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The Five Whys in Product, Social Change, and Life

The most important job of a product manager (and arguably most professions) is to understand the problem.

Pioneered by Taiichi Ohno in the Toyota Production System in the 1950s, the Five Whys root cause analysis is one of my favorites to unpack problems. By repeatedly asking why five times, you arrive at the root cause of the problem. And once the nature of the problem becomes clear, the solution also becomes clear.

Intercom details a great practical example of how to apply this to analyzing product abandonment.

Outside of product, I've started using this analysis in my daily life to understand why a person might be angry or upset with me or why I might hold a certain opinion so strongly.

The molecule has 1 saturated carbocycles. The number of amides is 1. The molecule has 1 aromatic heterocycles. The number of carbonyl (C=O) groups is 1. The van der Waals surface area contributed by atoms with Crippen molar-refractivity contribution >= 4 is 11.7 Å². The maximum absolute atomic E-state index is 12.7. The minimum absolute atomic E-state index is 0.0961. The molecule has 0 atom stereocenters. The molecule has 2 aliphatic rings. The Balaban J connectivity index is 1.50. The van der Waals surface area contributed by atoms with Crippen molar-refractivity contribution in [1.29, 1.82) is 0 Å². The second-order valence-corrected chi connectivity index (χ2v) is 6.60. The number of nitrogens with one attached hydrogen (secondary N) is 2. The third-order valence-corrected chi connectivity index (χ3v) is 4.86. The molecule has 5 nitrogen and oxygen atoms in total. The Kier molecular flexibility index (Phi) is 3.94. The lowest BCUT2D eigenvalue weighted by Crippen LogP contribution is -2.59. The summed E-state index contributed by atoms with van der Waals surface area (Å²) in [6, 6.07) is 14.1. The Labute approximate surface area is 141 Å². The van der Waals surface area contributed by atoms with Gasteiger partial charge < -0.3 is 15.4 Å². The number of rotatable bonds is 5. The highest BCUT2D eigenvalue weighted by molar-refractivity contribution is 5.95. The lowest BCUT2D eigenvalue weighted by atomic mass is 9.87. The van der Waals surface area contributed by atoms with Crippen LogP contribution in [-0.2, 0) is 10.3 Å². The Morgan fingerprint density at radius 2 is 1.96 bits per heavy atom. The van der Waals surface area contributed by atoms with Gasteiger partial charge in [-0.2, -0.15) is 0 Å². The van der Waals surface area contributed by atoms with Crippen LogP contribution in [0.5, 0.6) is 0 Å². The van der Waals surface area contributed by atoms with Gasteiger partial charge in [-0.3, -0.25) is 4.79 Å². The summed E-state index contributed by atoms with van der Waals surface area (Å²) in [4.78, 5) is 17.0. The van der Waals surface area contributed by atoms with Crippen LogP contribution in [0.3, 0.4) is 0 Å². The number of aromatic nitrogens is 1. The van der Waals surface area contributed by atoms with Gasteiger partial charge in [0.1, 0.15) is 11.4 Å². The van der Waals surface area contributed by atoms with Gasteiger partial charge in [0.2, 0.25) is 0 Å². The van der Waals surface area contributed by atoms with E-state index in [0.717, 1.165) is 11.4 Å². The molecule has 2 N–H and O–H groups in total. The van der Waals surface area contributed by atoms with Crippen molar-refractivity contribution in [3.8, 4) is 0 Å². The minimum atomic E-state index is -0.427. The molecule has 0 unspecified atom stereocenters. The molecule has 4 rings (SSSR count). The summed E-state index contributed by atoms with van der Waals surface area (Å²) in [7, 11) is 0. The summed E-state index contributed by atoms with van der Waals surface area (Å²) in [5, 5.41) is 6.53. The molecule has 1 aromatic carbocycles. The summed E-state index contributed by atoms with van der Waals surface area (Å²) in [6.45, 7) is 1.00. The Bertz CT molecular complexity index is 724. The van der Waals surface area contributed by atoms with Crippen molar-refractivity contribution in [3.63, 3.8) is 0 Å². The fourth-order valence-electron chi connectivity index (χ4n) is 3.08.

I've also started thinking about it as it relates to the massive social issues that we face today. Over the past few weeks, like many of you, I've been consuming a lot of content about police brutality. I've donated to multiple organizations that I believe are addressing the root cause of the issue, but then I realized that I only have a superficial, convoluted understanding of it.

So I started doing more research and asking why, why, why, why, and why again. I've tried to summarize this analysis below (warning: it's dramatically oversimplified):

This is by no means complete, but it's helped me start to better understand an otherwise overwhelming problem. And now that I better understand it, I'll start ideating and prioritizing how I can drive impact on addressing some of these root problems.

Let me know if you're interested in helping!

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